"Grant Us This Day", a short story by Nancy Kress; first published in Asimov's Science Fiction, September 1993, available at the Internet Archive; reprinted in Kress's collection Beaker's Dozen.
Here are some excerpts from the story showing how it fits the description.
The story is about a man meeting God in a diner.
When I finally found God, he was slumped at the counter in a Detroit diner, stirring his coffee. The dissolving creamer made little spiral galaxies. He had a bad sunburn. I slid onto the next stool.
The "man" who was looking for God is actually a member of the judging Committee.
In the story God is an artist, and Earth is his creation.
"Nonetheless," God said, surly now, "from the Committee's viewpoint I did everything right, so why bother me, man? I filled out the application in triplicate. I listed my previous work. I filed by the deadline. I submitted work that met your bureaucratic guidelines: neatness, originality, aptness of thought. What's more original than kangaroos? Or a hundred years' war? A hundred years for a single war! So why hassle me now?"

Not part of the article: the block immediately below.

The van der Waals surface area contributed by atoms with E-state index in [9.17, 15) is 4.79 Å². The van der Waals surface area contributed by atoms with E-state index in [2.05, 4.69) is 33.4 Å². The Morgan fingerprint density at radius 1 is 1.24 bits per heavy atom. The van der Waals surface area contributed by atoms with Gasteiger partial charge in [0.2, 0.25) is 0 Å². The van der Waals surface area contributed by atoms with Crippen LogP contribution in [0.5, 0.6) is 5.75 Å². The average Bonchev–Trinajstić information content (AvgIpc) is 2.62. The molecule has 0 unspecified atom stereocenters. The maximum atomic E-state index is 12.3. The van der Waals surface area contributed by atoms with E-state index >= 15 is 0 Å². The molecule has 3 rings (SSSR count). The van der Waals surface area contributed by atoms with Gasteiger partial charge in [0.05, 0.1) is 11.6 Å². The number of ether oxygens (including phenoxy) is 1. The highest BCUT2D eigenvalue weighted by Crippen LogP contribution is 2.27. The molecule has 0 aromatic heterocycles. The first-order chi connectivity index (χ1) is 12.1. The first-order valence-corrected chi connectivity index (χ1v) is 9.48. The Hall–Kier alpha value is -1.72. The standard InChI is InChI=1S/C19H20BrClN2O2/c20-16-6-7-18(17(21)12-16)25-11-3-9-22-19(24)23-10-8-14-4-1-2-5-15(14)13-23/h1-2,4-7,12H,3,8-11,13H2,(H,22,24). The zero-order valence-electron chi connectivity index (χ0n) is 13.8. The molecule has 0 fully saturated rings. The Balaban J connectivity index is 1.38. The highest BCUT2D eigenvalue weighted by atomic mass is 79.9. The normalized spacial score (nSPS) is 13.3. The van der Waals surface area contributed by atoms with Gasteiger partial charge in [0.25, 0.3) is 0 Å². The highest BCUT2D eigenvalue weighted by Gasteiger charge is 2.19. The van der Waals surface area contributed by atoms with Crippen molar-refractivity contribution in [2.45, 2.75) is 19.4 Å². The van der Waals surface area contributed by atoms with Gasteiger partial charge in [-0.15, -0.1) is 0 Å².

"Maybe," I said, looking at the fat man, who had noticed the hooker was asleep and was kicking her viciously, "you could have worked a little harder on 'neatness.'"
God is frustrated with how the work is going and wants to scrap it and start over, but the man he meets gives him an idea about how to redeem his work.
"The rules say you have a thousand years to revise, before the next round of voting. Off the record, let me say I think you should consider fairly substantial revision. The Committee liked certain aspects of your work, but the consensus was that the tone is uneven, and the whole lacks coherence."
[. . .]
"Look, son," I said, "don't take criticism so hard. Instead, use it. You're still in the running, and you've got a thousand years. Rework the more outré stuff to bring it in line with your major themes. Tone down your use of color. Make the ending a little clearer. That's all I'm suggesting. Give yourself a fighting chance."